2. This might not be the place for it but in Wiggins’ column in the Guardian he talks about hitting the numbers, something that appears to be a bit of a constant theme for him (and others I’ve noticed). Now assuming that he (and they) are not riding along thinking of Sudoku could someone explain to me exactly what the numbers are that are getting referred to and what constitute good numbers as opposed to bad. Also how much do the numbers play in deciding tactics out on the road – do riders or teams make decisions about whether to attack or not based upon what their telemetry is telling them of the riders performance ? Cheers

  3. Someone knows why Cancellara was pointing at the sky (and doing some christian cross on his chest) as he crossed the line today?
    (A tribute to WW or someone else???)

    Many thanks!

    Go Spartacus Go!

  4. @ Ian,
    I think Wiggins is talking about data he has on the bike. His powermeter and heartrate monitor give him numbers he uses to set his effort. It’s how he rode some big time-trials last year and it worked out for him. Bear in mind that this pacing technique works best for solo efforts like time-trials or long solo escapes.

    @ IanS,
    His victory salute was for his uncle who died a short while ago.

  5. I could be wrong, but the “Strada Biancha” seemed to really enter into the minds of cycling fans as a legitimate course, worthy of all of this attention only after the 2010 Giro stage, with Evans crossing the line, and wiping off his world champ jersey.

    It was breathtakingly beautiful and ugly (due to the weather, creating that unique white mud that coated everyone), and was fought hard by Evans and Vino, which only added to the race.

    I think the entire Strada Biancha parcours was still associated with the Eroica Sportif before that race.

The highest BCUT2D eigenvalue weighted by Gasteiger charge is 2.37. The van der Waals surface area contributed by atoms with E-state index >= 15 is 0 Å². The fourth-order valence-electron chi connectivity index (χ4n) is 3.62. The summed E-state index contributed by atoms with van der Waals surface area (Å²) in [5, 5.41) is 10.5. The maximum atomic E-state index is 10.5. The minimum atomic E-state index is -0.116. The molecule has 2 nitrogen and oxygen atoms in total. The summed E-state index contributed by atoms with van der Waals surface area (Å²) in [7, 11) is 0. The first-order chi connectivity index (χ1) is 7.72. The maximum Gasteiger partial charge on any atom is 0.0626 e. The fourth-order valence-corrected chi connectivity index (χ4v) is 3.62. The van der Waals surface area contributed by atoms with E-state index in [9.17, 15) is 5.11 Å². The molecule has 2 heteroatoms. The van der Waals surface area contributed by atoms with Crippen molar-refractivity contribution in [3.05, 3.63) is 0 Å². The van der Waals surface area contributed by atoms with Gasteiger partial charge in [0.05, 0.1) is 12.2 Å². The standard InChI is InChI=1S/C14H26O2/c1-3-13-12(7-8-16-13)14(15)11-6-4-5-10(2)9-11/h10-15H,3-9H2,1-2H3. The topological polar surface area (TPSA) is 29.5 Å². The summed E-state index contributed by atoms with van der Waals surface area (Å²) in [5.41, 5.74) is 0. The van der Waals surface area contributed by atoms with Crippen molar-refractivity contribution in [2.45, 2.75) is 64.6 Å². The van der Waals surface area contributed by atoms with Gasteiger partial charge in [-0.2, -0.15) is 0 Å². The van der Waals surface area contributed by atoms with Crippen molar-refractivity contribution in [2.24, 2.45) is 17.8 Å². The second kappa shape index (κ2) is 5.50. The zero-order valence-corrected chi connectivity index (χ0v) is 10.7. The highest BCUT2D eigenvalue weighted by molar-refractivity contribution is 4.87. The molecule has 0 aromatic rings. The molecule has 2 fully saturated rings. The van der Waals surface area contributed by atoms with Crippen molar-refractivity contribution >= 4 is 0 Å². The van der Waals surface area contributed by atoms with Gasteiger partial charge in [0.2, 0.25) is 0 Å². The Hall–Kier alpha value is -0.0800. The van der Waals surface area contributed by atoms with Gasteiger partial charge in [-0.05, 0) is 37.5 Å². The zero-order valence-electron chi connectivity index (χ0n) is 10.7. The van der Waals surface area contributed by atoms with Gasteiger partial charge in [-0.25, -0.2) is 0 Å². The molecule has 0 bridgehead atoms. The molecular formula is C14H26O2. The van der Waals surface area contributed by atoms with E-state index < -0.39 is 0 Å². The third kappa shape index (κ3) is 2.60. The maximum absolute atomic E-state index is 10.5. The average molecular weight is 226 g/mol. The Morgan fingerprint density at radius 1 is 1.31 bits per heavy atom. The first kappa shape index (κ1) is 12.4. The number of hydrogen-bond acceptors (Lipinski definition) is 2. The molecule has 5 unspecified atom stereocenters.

6. And yes…I know the Giro has used these roads in the past. But prior to that, it was just that…some dirt roads in Italy. So it really was a combination of the Eroica adding a bit of connection to the past (and giving this section of Italy and these roads their own unique identify) coupled with the Giro adding more to this than just old men in wool jerseys connection.

    As for how other races could add to this…I would argue the closes thing it the Tour of the Battenkill in upstate New York, which is UCI rated this year, but started as an amatuer NRC event, and has slowly built up a following as America’s toughest one-day race.

  7. Here’s a link to our blog post on the Giro 2010’s epic stage to Montalcino.
    Today’s race was a good one and Cancellara a deserving winner. Couldn’t help but notice (as did RAI’s Davide Cassani) Fabian turning a lower gear than most up the climbs. Cassani claimed he’d fitted a 28 sprocket in back! We love the races that reward bike-handling skills as much or more than simple watt production. Perhaps The Belgian should have sent the Schleck’s to this event to sharpen up their bike-handling skills?

  8. It’s certainly a very good race.
    You don’t need history for a good classic, but history will help.

    I think this will be massive in a few years time!!

  9. I seem to recall reading that the Strade Bianche refered to the fact that the unpaved, gravel roads on the maps are white, not that the exotic tuscan gravel is whiter than our plain grey stuff.

  10. The are white, it’s the type of stone they use. It’s hard on the eyes walking down a strada bianca on a hot summer day. They get increasingly dangerous during dry spells, you can feel the stones roll under you but If they are wet you can fly over them and into the corners with the right tire pressure. Also I would point out that strade bianche are to be found all over Italy, not just Tuscany. I live on one in Marche. Nice wee piece @inrng, but it didn’t seem quite your usual…style….if I may be so bold as to surmise.

Comments are closed.